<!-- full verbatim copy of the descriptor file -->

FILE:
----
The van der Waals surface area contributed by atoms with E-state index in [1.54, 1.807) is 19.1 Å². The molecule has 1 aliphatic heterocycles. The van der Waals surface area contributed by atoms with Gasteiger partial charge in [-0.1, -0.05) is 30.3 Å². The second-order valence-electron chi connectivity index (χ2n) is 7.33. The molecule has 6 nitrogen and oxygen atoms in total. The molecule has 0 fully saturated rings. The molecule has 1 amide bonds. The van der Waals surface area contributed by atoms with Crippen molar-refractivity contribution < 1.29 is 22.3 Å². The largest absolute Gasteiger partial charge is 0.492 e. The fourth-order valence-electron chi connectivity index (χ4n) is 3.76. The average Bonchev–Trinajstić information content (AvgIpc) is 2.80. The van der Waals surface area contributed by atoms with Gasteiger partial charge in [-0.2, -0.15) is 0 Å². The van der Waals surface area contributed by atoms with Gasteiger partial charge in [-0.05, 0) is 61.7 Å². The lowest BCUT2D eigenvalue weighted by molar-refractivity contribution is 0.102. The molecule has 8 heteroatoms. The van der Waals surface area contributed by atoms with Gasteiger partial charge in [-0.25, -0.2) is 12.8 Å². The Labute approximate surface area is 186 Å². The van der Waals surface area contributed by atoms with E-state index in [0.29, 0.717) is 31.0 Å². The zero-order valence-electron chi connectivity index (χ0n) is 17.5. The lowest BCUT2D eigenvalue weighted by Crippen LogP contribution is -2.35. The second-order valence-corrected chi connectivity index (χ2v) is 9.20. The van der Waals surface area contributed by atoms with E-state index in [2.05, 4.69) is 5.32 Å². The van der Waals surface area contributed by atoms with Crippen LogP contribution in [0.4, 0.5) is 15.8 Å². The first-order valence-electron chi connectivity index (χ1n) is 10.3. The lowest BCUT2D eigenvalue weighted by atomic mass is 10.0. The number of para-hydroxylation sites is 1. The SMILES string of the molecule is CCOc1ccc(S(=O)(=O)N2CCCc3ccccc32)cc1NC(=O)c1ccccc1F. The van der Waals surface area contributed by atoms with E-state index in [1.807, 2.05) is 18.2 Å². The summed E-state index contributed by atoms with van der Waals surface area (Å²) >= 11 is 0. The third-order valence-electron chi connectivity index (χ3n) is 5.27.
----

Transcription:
The van der Waals surface area contributed by atoms with E-state index in [1.54, 1.807) is 19.1 Å². The molecule has 1 aliphatic heterocycles. The van der Waals surface area contributed by atoms with Gasteiger partial charge in [-0.1, -0.05) is 30.3 Å². The second-order valence-electron chi connectivity index (χ2n) is 7.33. The molecule has 6 nitrogen and oxygen atoms in total. The molecule has 0 fully saturated rings. The molecule has 1 amide bonds. The van der Waals surface area contributed by atoms with Crippen molar-refractivity contribution < 1.29 is 22.3 Å². The largest absolute Gasteiger partial charge is 0.492 e. The fourth-order valence-electron chi connectivity index (χ4n) is 3.76. The average Bonchev–Trinajstić information content (AvgIpc) is 2.80. The van der Waals surface area contributed by atoms with Gasteiger partial charge in [-0.2, -0.15) is 0 Å². The van der Waals surface area contributed by atoms with Gasteiger partial charge in [-0.05, 0) is 61.7 Å². The lowest BCUT2D eigenvalue weighted by molar-refractivity contribution is 0.102. The molecule has 8 heteroatoms. The van der Waals surface area contributed by atoms with Gasteiger partial charge in [-0.25, -0.2) is 12.8 Å². The Labute approximate surface area is 186 Å². The van der Waals surface area contributed by atoms with E-state index in [0.29, 0.717) is 31.0 Å². The zero-order valence-electron chi connectivity index (χ0n) is 17.5. The lowest BCUT2D eigenvalue weighted by Crippen LogP contribution is -2.35. The second-order valence-corrected chi connectivity index (χ2v) is 9.20. The van der Waals surface area contributed by atoms with E-state index in [2.05, 4.69) is 5.32 Å². The van der Waals surface area contributed by atoms with Crippen LogP contribution in [0.4, 0.5) is 15.8 Å². The first-order valence-electron chi connectivity index (χ1n) is 10.3. The lowest BCUT2D eigenvalue weighted by atomic mass is 10.0. The number of para-hydroxylation sites is 1. The SMILES string of the molecule is CCOc1ccc(S(=O)(=O)N2CCCc3ccccc32)cc1NC(=O)c1ccccc1F. The van der Waals surface area contributed by atoms with E-state index in [1.807, 2.05) is 18.2 Å². The summed E-state index contributed by atoms with van der Waals surface area (Å²) >= 11 is 0. The third-order valence-electron chi connectivity index (χ3n) is 5.27.